Tuesday, November 11, 2008

An Accidental Attitude Towards Death

I was sort of involved in a car accident the other day. I think everyone is fine, but it was an experience to say the least.

Marlon, the national director was driving his pickup, Gunther in the front seat, Raul (assistant director) and I in the back. We had just finished a meeting with the architect and were a little bit into the two hour drive back to San Jorge, heading down the highway.

Raul and I were chatting when Marlon slammed on the brakes.

I saw someone in front of the truck.

I literally thought to myself "You know what? I don't need to see this. Plenty of people will see this. I do not need to see this today and then repeatedly in my mind over who knows how long."

I closed my eyes.

We stopped.

I opened them again and no one was there.

Marlon and Gunther got out of the truck and attended to the man now laying on the road in front of us. Raul and I stayed in the back and called the police and the Red Cross for an ambulance (two separate phone calls).

The taxi that had been next to us stopped until cars behind us started honking and people started yelling about 10 seconds later.

A crowd gathered, dispersed and gathered again as people came and went when they realized there was nothing much to see.

Because there actually wasn't much to see.

A man, incredibly drunk, had somehow managed to ride his bicycle long enough to arrive directly in front of us. He'd come up on the hood of the truck, hit the windshield, then slid back off landing several feet in front of us.

There was no blood.

The ambulance refused to take him since he was so inebriated and didn't appear to have any injuries.

The cops loaded him into their little car and we all met at the police station where Marlon and Gunther gave their statements. Marlon's car was impounded, but immediately released. The man threw up all over the floor.

The lady who was called to clean didn't look thrilled, but she did look very practiced.

We got in the pickup and rode home.

I've been here long enough, I can now see what they see. In the beginning, it would have been difficult to understand, but now I get it.

Vomit due to concussion or other head injury? Internal bleeding or other non-apparent wounds?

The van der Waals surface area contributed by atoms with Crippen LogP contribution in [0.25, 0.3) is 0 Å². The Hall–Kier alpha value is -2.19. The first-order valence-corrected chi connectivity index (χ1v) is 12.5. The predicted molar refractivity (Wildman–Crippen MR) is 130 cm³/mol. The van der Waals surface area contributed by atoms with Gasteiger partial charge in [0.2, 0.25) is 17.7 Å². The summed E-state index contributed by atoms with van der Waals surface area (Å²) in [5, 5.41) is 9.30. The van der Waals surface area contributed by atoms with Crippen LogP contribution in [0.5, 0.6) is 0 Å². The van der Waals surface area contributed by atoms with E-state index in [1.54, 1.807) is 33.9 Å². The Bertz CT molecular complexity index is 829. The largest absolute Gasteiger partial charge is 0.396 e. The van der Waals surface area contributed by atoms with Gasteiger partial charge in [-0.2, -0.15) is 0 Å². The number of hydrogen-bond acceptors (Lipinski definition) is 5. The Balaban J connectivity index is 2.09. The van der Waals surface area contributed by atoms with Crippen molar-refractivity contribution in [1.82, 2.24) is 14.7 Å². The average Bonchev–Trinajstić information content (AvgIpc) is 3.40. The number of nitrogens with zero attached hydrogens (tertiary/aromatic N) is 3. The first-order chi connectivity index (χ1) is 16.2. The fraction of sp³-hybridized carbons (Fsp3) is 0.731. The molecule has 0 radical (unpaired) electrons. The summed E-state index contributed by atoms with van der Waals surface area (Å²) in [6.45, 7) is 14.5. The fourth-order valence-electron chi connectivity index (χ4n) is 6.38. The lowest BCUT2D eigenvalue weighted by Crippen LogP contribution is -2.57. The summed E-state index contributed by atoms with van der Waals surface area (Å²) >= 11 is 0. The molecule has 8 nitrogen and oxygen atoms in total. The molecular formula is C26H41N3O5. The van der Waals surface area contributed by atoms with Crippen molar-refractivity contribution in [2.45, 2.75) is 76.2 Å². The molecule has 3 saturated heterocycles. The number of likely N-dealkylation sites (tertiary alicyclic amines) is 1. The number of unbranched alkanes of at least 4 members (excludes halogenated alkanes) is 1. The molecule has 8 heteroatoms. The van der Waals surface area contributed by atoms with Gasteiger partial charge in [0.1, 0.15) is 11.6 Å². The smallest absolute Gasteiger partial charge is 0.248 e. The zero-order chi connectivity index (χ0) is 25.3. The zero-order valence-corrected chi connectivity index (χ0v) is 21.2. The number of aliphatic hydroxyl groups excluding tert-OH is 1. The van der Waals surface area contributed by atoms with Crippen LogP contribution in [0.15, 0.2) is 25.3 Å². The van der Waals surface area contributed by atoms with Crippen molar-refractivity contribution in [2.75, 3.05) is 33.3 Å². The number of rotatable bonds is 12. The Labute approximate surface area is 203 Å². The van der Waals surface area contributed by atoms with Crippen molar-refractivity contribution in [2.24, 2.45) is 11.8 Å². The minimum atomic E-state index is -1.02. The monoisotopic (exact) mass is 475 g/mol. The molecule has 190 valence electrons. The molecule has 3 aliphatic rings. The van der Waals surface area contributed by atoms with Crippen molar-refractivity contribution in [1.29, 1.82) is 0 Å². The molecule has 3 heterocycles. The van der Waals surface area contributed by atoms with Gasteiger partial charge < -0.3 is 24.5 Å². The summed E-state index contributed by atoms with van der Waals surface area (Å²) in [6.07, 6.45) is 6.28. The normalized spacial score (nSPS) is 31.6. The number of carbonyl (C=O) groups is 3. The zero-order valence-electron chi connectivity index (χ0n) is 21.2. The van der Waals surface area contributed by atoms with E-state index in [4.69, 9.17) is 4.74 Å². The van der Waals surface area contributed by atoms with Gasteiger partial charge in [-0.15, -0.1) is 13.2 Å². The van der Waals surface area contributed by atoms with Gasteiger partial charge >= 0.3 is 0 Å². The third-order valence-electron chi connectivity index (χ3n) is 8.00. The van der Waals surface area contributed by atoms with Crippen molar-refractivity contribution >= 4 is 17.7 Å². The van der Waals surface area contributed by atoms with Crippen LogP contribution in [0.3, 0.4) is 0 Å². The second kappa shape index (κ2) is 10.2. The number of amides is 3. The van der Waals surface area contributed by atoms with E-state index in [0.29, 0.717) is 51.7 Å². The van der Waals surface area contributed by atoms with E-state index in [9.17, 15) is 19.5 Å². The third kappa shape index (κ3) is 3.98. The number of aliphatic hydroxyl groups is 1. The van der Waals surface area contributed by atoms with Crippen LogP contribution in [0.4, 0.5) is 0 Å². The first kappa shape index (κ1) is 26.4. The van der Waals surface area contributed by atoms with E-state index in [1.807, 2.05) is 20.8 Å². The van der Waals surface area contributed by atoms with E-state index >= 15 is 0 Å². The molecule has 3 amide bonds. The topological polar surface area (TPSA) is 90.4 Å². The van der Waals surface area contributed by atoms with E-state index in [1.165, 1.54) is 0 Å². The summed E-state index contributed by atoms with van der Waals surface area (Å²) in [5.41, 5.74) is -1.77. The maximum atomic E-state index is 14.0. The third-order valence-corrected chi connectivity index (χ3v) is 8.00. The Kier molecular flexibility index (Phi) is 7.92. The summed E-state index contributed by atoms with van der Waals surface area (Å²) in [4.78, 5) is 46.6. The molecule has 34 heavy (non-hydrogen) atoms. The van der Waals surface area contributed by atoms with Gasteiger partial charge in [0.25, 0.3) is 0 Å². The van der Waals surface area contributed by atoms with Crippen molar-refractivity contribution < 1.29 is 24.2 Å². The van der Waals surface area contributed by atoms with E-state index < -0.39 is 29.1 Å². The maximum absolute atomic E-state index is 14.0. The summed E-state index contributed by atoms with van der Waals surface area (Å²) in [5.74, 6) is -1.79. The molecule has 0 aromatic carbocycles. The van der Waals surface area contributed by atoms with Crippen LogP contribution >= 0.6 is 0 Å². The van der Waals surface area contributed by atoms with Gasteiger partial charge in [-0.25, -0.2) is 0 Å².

These issues simply do not occur to the majority of people. Those on the street are not highly educated. Those in the ambulance probably see too many of these situations with much worse results to think much of this one.

If a man who is regularly drunk dies a few days after a car accident, there is no finely performed autopsy to find the cause of death. Cause of death - alcoholism. It is a common cause of death here.

Yelling at someone to move their car because it's in your way even though they're right next to someone who has just been hit by a car? Well, you've got things to do, maybe they're stopped for nothing (because people do that here) and it's not like you won't be careful as you maneuver your car right past the man who has just been hit and is now lying in the road.

What I first saw was an indifference to potential death and when a major accident or death is in front of me, it bothers me. But death in the US happens too, it just generally happens in hospitals and nursing homes, not in front of everyone.

Death from a cause other than old age is also more common here. Infant mortality is almost 26 in every 1000 live births, as opposed to the US where it is 6.3 (still shockingly high for a developed country).

Young men (15-64 years) die at a higher rate than those in the US.

Life expectancy in Nicaragua is about 8 years less than in the US.

There is one more factor that is extremely important. Because of my faith in God, we are all members of a family. That's right. The whole world. That's one reason why I'm here in Nicaragua.

So when a member of this family dies, that bothers me.

The average joe sixpack Nicaraguan, like the average joe sixpack American is a little more select. His family is smaller than mine, mostly consisting of those who are his family, or friends, or religion or nationality.

So similar to Americans who haven't been upset nearly as much as Iraqi's about casualties of innocents in Iraq because of a lack of commonalities, or even domestic homicides within the US, Nicaraguans aren't cold when they don't react to deaths of others. They're just normal.

So what I first saw as a casual, unfeeling response towards potential death was in fact Nicaragua simply not having the resources to support a medical system to whisk the problem away from my eyes.

If anything, studies have shown that it is Latin Americans who feel that Anglo Americans have a lack of emotional response to topics of death.

I suppose being Anglo American and having analyzed this to the extent that you've read (if you've made it this far) without weeping or showing very much emotion at all, I may very well fall into that category.

1 comment:

Laura-Jane - Whimfield said...

That is a crazy story. And I wasn't expecting to see a visual at the end of it! Sometimes it takes those instances of close calls to make one ponder these questions...